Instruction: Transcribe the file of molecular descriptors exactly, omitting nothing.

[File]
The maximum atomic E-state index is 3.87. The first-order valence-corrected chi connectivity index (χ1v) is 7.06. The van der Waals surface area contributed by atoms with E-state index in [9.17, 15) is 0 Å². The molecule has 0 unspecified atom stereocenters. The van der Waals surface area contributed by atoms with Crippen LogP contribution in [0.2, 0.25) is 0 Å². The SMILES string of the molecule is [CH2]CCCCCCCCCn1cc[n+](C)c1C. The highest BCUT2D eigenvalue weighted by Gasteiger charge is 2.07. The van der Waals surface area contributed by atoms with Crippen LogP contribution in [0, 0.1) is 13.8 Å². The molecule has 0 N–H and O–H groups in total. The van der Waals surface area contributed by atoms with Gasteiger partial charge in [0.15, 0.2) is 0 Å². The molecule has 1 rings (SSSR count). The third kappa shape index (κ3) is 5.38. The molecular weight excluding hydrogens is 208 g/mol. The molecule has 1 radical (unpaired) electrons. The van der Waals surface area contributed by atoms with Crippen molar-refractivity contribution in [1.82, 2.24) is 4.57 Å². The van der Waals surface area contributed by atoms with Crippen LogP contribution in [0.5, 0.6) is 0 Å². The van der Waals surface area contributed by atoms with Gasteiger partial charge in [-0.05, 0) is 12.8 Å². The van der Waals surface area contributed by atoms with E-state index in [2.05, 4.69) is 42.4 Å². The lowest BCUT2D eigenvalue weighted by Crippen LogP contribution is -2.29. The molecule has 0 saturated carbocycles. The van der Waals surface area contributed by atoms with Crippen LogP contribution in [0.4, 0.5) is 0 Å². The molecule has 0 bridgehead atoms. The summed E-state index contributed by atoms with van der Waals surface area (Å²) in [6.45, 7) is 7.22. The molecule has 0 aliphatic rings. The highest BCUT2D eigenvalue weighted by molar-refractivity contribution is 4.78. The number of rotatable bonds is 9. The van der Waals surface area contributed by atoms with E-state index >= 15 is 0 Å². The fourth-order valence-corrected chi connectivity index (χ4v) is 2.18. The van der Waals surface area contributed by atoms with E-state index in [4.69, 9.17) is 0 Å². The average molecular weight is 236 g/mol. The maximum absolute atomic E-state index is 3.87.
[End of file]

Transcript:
The maximum atomic E-state index is 3.87. The first-order valence-corrected chi connectivity index (χ1v) is 7.06. The van der Waals surface area contributed by atoms with E-state index in [9.17, 15) is 0 Å². The molecule has 0 unspecified atom stereocenters. The van der Waals surface area contributed by atoms with Crippen LogP contribution in [0.2, 0.25) is 0 Å². The SMILES string of the molecule is [CH2]CCCCCCCCCn1cc[n+](C)c1C. The highest BCUT2D eigenvalue weighted by Gasteiger charge is 2.07. The van der Waals surface area contributed by atoms with Crippen LogP contribution in [0, 0.1) is 13.8 Å². The molecule has 0 N–H and O–H groups in total. The van der Waals surface area contributed by atoms with Gasteiger partial charge in [0.15, 0.2) is 0 Å². The molecule has 1 rings (SSSR count). The third kappa shape index (κ3) is 5.38. The molecular weight excluding hydrogens is 208 g/mol. The molecule has 1 radical (unpaired) electrons. The van der Waals surface area contributed by atoms with Crippen molar-refractivity contribution in [1.82, 2.24) is 4.57 Å². The van der Waals surface area contributed by atoms with Crippen LogP contribution in [0.5, 0.6) is 0 Å². The van der Waals surface area contributed by atoms with Gasteiger partial charge in [-0.05, 0) is 12.8 Å². The van der Waals surface area contributed by atoms with E-state index in [2.05, 4.69) is 42.4 Å². The lowest BCUT2D eigenvalue weighted by Crippen LogP contribution is -2.29. The molecule has 0 saturated carbocycles. The van der Waals surface area contributed by atoms with Crippen LogP contribution in [0.4, 0.5) is 0 Å². The molecule has 0 bridgehead atoms. The summed E-state index contributed by atoms with van der Waals surface area (Å²) in [6.45, 7) is 7.22. The molecule has 0 aliphatic rings. The highest BCUT2D eigenvalue weighted by molar-refractivity contribution is 4.78. The number of rotatable bonds is 9. The van der Waals surface area contributed by atoms with E-state index >= 15 is 0 Å². The fourth-order valence-corrected chi connectivity index (χ4v) is 2.18. The van der Waals surface area contributed by atoms with E-state index in [4.69, 9.17) is 0 Å². The average molecular weight is 236 g/mol. The maximum absolute atomic E-state index is 3.87.